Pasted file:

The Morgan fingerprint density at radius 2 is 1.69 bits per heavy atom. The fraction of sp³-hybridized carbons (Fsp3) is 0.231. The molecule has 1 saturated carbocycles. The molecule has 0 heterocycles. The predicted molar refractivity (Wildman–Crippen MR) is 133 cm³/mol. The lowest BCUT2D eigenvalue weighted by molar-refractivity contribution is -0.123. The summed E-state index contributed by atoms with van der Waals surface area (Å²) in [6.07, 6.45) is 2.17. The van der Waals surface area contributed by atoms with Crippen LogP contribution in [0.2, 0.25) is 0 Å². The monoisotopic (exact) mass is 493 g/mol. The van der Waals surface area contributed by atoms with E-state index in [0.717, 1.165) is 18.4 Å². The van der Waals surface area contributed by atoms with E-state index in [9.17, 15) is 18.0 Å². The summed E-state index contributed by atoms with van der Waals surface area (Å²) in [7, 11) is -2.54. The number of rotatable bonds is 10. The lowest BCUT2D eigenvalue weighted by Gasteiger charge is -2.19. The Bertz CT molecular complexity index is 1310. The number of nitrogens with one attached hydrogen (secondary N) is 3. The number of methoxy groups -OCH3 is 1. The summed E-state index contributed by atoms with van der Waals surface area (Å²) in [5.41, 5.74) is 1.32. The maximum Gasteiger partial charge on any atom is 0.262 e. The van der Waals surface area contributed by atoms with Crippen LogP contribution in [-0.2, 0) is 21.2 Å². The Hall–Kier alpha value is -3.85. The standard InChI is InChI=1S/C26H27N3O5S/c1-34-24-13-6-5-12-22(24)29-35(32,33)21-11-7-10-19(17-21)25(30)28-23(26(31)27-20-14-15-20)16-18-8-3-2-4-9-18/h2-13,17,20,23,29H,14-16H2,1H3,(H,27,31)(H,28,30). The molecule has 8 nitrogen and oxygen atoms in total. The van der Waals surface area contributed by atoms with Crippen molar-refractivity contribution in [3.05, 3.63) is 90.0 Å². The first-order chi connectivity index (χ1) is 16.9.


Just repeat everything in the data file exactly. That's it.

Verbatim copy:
The Morgan fingerprint density at radius 2 is 1.69 bits per heavy atom. The fraction of sp³-hybridized carbons (Fsp3) is 0.231. The molecule has 1 saturated carbocycles. The molecule has 0 heterocycles. The predicted molar refractivity (Wildman–Crippen MR) is 133 cm³/mol. The lowest BCUT2D eigenvalue weighted by molar-refractivity contribution is -0.123. The summed E-state index contributed by atoms with van der Waals surface area (Å²) in [6.07, 6.45) is 2.17. The van der Waals surface area contributed by atoms with Crippen LogP contribution in [0.2, 0.25) is 0 Å². The monoisotopic (exact) mass is 493 g/mol. The van der Waals surface area contributed by atoms with E-state index in [0.717, 1.165) is 18.4 Å². The van der Waals surface area contributed by atoms with E-state index in [9.17, 15) is 18.0 Å². The summed E-state index contributed by atoms with van der Waals surface area (Å²) in [7, 11) is -2.54. The number of rotatable bonds is 10. The lowest BCUT2D eigenvalue weighted by Gasteiger charge is -2.19. The Bertz CT molecular complexity index is 1310. The number of nitrogens with one attached hydrogen (secondary N) is 3. The number of methoxy groups -OCH3 is 1. The summed E-state index contributed by atoms with van der Waals surface area (Å²) in [5.41, 5.74) is 1.32. The maximum Gasteiger partial charge on any atom is 0.262 e. The van der Waals surface area contributed by atoms with Crippen LogP contribution in [-0.2, 0) is 21.2 Å². The Hall–Kier alpha value is -3.85. The standard InChI is InChI=1S/C26H27N3O5S/c1-34-24-13-6-5-12-22(24)29-35(32,33)21-11-7-10-19(17-21)25(30)28-23(26(31)27-20-14-15-20)16-18-8-3-2-4-9-18/h2-13,17,20,23,29H,14-16H2,1H3,(H,27,31)(H,28,30). The molecule has 8 nitrogen and oxygen atoms in total. The van der Waals surface area contributed by atoms with Crippen molar-refractivity contribution in [3.05, 3.63) is 90.0 Å². The first-order chi connectivity index (χ1) is 16.9.